The current API has everything needed to implement any API you want for starting and communicating with Isolates, though, so you are encouraged to write a package that provides the simple API you want, though.  It is just that the arguments you pass to the isolate ('foo' in the example) and the return value from the isolate (result) must be
data types that can be sent over a SendPort, or can be serialized into something that can be sent over a SendPort.


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Re: [dart-misc] Re: BREAKING CHANGE: dart:isolate has been refactored. Kathy 11/1/13 9:51 AM
I'm having a hard time with the isolates samples, too. It'd be nice if we could provide some abstraction—if not in the API, then in the samples.

-k-
Re: [dart-misc] Re: BREAKING CHANGE: dart:isolate has been refactored. Florian Loitsch 11/1/13 10:50 AM
On Fri, Nov 1, 2013 at 5:51 PM, Kathy Walrath <kat...@google.com> wrote:
I'm having a hard time with the isolates samples, too. It'd be nice if we could provide some abstraction—if not in the API, then in the samples.
When you say "isolates samples" which samples do you mean? 



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Re: [dart-misc] Re: BREAKING CHANGE: dart:isolate has been refactored. Kathy 11/1/13 10:53 AM
Re: [dart-misc] Re: BREAKING CHANGE: dart:isolate has been refactored. Kathy 11/1/13 10:54 AM

On Fri, Nov 1, 2013 at 10:50 AM, Florian Loitsch <floi...@google.com> wrote:
On Fri, Nov 1, 2013 at 5:51 PM, Kathy Walrath <kat...@google.com> wrote:
I'm having a hard time with the isolates samples, too. It'd be nice if we could provide some abstraction—if not in the API, then in the samples.
When you say "isolates samples" which samples do you mean?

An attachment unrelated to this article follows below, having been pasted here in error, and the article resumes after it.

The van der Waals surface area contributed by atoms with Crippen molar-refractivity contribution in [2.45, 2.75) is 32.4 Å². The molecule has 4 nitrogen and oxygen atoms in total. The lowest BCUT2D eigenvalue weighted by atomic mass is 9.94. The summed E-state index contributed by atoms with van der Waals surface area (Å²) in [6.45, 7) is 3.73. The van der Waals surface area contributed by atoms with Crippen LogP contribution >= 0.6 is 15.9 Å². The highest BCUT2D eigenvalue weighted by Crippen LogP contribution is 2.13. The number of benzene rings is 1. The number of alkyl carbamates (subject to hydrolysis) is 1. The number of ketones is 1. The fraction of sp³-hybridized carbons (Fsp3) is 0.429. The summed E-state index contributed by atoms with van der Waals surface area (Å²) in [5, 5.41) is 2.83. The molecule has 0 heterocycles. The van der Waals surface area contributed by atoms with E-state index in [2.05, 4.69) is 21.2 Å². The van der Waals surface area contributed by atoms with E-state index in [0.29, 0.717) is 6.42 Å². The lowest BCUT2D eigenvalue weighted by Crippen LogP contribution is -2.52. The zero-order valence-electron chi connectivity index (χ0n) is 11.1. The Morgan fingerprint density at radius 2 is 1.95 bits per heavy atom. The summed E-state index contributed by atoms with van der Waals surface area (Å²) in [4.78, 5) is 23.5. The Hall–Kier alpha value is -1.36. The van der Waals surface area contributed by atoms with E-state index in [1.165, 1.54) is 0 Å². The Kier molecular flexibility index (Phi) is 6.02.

The samples in https://www.dartlang.org/docs/dart-up-and-running/contents/ch03.html#ch03-dartisolate---concurrency-with-isolates. I'm converting them (and the rest of that chapter) to the new API.

-k- 

Re: BREAKING CHANGE: dart:isolate has been refactored. Jos Hirth 11/1/13 10:50 PM
http://api.dartlang.org/docs/releases/latest/dart_isolate/Isolate.html

States: "The argument entryPoint specifies the entry point of the spawned isolate. It must be a static top-level function or a static method that takes no arguments."

However, static methods do not work.

import 'dart:isolate';
main
() {
 
Isolate.spawn(Foo.foo, null);
}
class Foo {
 
static foo(msg){}
}

Bombs with:

    Unhandled exception:
    Illegal argument(s): Isolate.spawn expects to be passed a top-level function

Anyhow, even if that would work, it wouldn't help with adding some kind of abstraction. You can't override some static method and have that static method be called by some static method of the base class.

I'm either overlooking something (please tell me if I do), or the currently available puzzle pieces just aren't enough to create any kind of abstraction. There doesn't seem to be any way to hide all of that plumbing.

[By the way, the documentation of spawnUri mentions 4 signatures, but only lists 3.]
Re: [dart-misc] Re: BREAKING CHANGE: dart:isolate has been refactored. Florian Loitsch 11/2/13 2:29 PM
On Sat, Nov 2, 2013 at 6:50 AM, Jos Hirth <google...@kaioa.com> wrote:
http://api.dartlang.org/docs/releases/latest/dart_isolate/Isolate.html

States: "The argument entryPoint specifies the entry point of the spawned isolate. It must be a static top-level function or a static method that takes no arguments."

However, static methods do not work.

import 'dart:isolate';
main
() {
 
Isolate.spawn(Foo.foo, null);
}
class Foo {
 
static foo(msg){}
}

Bombs with:

    Unhandled exception:
    Illegal argument(s): Isolate.spawn expects to be passed a top-level function
That's a VM bug. 

Anyhow, even if that would work, it wouldn't help with adding some kind of abstraction. You can't override some static method and have that static method be called by some static method of the base class.

I'm either overlooking something (please tell me if I do), or the currently available puzzle pieces just aren't enough to create any kind of abstraction. There doesn't seem to be any way to hide all of that plumbing.
You won't be able to hide all the plumbing but it can be reduced to one line.
Something like:
entryPoint(args) => myFramework.entry(args, myRealEntryPoint);

myRealEntryPoint(...) {
}

Then you could write:
myFramework.spawn(entryPoint, .......) and abstract everything else away.

[By the way, the documentation of spawnUri mentions 4 signatures, but only lists 3.]
Thanks. will fix asap. 

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Re: [dart-misc] Re: BREAKING CHANGE: dart:isolate has been refactored. Jos Hirth 11/2/13 4:00 PM